To improve the analytic skills to the level required for engineering and financial applications.
To develop the students' abilities needed for problem solving in linear algebra.
At the end of course the students would know
1- How to repersent a linear map in different bases, how to diagonalise or provide the Jordan normal form of a matrix.
2. How to obtain the range space and the null space of a matrix.
3. How to decompose a vector space into the direct sum of a the range space and the null space of a matrix.
4. How to determine the geometric and the algebraic multiplicity of an eigenvalue of a matrix.
5. How to construct the spectral decomposition of a symmetruc matrix
6. How to find the singular value decomposition of an arbitrary real matrix
7. How to solve the least square method
8. How to find the cholesky fatorisation of a symmetric positive semi-definite matrix
1. Computational linear algebra:
Vectors, matrices, special matrices, operations and algorithms. Vector and matrix norms Vector spaces, linear maps, linear dependence, bases, null space, rank space. Eigenvalues, eigenvectors, algebraic and geometric multiplicity of eigenvalues, generalised eigenvectors, Jordan normal form, singular values, spectral decomposition of symmtric matrices, singular value decomposition. Solution of systems of linear equations: Triangular systems, Gaussian and Gauss-Jordan elimination, computational implications, LU decomposition, Cholesky factorisation, computational form. Least squares problems. Condition of a mathematical problem. Basics of sparse computing.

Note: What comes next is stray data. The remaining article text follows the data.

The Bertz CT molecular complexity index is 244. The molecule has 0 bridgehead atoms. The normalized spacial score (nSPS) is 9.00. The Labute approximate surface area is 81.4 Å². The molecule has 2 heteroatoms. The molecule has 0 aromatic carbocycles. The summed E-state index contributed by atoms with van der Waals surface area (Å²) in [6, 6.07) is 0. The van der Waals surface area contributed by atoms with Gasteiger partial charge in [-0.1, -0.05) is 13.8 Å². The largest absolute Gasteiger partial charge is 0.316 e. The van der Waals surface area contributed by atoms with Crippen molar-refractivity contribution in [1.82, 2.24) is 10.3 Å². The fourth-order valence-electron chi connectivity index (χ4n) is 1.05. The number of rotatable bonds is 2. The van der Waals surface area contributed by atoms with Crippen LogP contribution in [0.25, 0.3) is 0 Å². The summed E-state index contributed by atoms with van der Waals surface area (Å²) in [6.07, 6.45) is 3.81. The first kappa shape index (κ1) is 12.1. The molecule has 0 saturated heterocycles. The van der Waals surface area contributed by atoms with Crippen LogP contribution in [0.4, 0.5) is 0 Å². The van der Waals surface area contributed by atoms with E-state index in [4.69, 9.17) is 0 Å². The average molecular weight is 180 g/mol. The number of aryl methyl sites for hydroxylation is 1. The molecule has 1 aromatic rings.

2. Convergent sequences: Metric spaces. Limits. Cauchy sequences. Fixed-point theorem for contractions. Iterative methods.
3. Functions of several variables: Partial differentiation, the gradient, the Hessian. Taylor expansion. Newton's method for min f (x). Quadratic forms and linear systems. Method of conjugate gradients.
1st year mathematical methods
Lectures and Tutorials
Two assessed course works and a written exam in April/May
Module leadersProfessor Abbas Edalat
Professor Peter Harrison